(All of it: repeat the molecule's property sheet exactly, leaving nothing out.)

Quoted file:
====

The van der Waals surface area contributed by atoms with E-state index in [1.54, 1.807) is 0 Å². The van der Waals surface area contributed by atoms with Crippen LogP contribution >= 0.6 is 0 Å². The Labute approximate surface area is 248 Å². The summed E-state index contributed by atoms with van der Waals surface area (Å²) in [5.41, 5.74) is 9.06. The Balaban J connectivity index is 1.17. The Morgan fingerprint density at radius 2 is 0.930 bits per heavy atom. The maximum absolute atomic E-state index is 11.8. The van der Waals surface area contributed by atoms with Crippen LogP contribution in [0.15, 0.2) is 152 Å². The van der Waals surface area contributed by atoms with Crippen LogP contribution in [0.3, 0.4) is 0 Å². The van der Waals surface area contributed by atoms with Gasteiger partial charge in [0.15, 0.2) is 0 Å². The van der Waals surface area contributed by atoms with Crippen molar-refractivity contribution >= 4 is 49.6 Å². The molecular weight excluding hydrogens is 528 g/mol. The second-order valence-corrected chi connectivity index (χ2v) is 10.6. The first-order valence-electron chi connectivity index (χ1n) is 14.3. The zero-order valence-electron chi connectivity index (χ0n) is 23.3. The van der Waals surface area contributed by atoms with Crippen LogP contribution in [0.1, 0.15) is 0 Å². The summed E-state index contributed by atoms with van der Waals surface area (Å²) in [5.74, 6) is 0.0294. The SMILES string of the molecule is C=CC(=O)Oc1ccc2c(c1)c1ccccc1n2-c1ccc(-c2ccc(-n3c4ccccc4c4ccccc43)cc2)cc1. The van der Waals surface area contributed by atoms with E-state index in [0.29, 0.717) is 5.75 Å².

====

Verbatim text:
The van der Waals surface area contributed by atoms with E-state index in [1.54, 1.807) is 0 Å². The van der Waals surface area contributed by atoms with Crippen LogP contribution >= 0.6 is 0 Å². The Labute approximate surface area is 248 Å². The summed E-state index contributed by atoms with van der Waals surface area (Å²) in [5.41, 5.74) is 9.06. The Balaban J connectivity index is 1.17. The Morgan fingerprint density at radius 2 is 0.930 bits per heavy atom. The maximum absolute atomic E-state index is 11.8. The van der Waals surface area contributed by atoms with Crippen LogP contribution in [0.15, 0.2) is 152 Å². The van der Waals surface area contributed by atoms with Crippen LogP contribution in [0.3, 0.4) is 0 Å². The van der Waals surface area contributed by atoms with Gasteiger partial charge in [0.15, 0.2) is 0 Å². The van der Waals surface area contributed by atoms with Crippen molar-refractivity contribution >= 4 is 49.6 Å². The molecular weight excluding hydrogens is 528 g/mol. The second-order valence-corrected chi connectivity index (χ2v) is 10.6. The first-order valence-electron chi connectivity index (χ1n) is 14.3. The zero-order valence-electron chi connectivity index (χ0n) is 23.3. The van der Waals surface area contributed by atoms with Crippen LogP contribution in [0.1, 0.15) is 0 Å². The summed E-state index contributed by atoms with van der Waals surface area (Å²) in [5.74, 6) is 0.0294. The SMILES string of the molecule is C=CC(=O)Oc1ccc2c(c1)c1ccccc1n2-c1ccc(-c2ccc(-n3c4ccccc4c4ccccc43)cc2)cc1. The van der Waals surface area contributed by atoms with E-state index in [0.29, 0.717) is 5.75 Å².